Abstract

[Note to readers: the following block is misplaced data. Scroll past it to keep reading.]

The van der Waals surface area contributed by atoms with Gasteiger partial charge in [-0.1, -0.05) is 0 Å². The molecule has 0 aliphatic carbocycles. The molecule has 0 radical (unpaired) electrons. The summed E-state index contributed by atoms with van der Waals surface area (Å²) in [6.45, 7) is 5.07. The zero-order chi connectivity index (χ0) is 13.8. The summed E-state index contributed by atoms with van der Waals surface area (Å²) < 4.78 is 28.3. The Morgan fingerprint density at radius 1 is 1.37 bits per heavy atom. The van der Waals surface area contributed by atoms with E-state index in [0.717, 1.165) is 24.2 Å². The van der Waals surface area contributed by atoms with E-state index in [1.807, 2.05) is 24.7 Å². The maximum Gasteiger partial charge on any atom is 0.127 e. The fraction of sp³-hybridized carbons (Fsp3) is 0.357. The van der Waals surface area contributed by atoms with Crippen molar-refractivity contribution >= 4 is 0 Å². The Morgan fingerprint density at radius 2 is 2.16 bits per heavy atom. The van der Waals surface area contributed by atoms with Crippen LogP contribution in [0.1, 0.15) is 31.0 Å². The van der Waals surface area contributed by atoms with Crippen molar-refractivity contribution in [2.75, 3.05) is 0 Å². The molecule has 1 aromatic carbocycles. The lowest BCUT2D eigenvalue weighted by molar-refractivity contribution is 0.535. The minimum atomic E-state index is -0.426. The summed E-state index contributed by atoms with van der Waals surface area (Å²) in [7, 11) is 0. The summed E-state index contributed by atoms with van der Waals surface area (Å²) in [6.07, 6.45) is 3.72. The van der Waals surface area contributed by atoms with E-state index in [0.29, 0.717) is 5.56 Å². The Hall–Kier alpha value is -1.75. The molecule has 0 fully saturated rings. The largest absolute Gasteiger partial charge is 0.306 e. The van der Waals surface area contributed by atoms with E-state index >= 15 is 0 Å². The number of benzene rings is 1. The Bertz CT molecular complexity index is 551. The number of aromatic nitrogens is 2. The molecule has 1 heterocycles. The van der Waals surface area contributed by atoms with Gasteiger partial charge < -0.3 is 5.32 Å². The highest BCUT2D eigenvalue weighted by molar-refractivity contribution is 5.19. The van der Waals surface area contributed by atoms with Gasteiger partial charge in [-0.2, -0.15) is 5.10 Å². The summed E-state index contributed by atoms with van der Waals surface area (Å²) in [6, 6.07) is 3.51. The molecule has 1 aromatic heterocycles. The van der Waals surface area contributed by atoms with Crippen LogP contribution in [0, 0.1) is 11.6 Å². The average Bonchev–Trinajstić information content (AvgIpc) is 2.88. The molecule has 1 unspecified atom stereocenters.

We use newly compiled top income data and structural breaks techniques to estimate common trends and breaks in inequality across countries over the twentieth century. Our results both confirm earlier findings and offer new insights. In particular, the division into an Anglo-Saxon and a Continental European experience is not as clear-cut as previously suggested. Some Continental European countries seem to have, experienced increases in top income shares, just as Anglo-Saxon countries have, but typically with a lag. Most notably, Nordic countries display a marked Anglo-Saxon pattern, with sharply increased top income shares, especially when including realized capital gains. Our results help inform theories about the causes of the recent rise in inequality.

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